World Health Organization (WHO) Chief Scientist Soumya Swaminathan has said that India seems to have reached some sort of stage of endemicity in the COVID-19 situation. The endemic stage is expected to be fully reached by the end of 2022.
So what does this mean and how will it affect our lives? Opoyi brings you a lowdown on all you need to know about endemicity.
What is an endemic stage?
According to Dr Soumya Swaminathan, “a disease reaches an endemic stage when a population learns to live with the conditions.” It means its spread is limited to a particular area and its rate is predictable. Unlike an epidemic, it does not overwhelm a population, says Columbia University’s Mailman School of Public Health.
The Centers for Disease Control and Prevention (CDC) says that endemic “refers to the constant presence and/or usual prevalence of a disease or infectious agent in a population within a geographic area.”
What are the features of the endemic stage?
One of the most significant features of an endemic stage is that by this time people have already learnt to live with the virus. As long as vaccinations are done on time and people follow the COVID-19 guidelines, this stage will be reachable.
The level of transmission in an endemic stage of the virus is usually normal to moderate, while it is highly unlikely to observe an exponential growth that had become regular in the past few months. Furthermore, due to diversity in demographics and such a large population, India is expected to witness highs and lows consistently. The vulnerable population where access to vaccination is low will see peaks and troughs for the next many months.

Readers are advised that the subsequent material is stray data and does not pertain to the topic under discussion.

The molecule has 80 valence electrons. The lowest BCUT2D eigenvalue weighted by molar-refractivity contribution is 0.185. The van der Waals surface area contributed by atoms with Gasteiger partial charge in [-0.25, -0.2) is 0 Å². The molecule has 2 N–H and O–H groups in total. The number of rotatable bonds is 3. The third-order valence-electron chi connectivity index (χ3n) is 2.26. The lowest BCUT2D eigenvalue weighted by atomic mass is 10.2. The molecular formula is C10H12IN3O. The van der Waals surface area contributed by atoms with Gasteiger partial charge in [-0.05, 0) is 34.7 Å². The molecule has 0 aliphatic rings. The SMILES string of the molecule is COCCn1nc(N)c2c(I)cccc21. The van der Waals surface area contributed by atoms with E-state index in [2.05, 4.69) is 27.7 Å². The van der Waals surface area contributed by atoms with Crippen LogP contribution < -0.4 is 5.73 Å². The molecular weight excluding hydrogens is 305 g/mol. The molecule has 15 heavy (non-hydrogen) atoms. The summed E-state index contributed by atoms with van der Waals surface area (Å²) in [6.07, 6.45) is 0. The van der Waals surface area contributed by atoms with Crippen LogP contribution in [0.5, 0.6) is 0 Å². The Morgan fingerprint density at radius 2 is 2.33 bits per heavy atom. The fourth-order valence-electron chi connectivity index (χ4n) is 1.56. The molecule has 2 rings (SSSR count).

“As far as India is concerned that seems to be what is happening and because of the size of India and heterogeneity of population and immunity status in different parts of country in different pockets, it is very very feasible that the situation may continue like this with ups and downs in different parts of the country, particularly where there are more susceptible population, so those groups who were perhaps less affected by first and second waves or those areas with low levels of vaccine coverage we could see peaks and troughs for the next several months,” Dr Soumya said.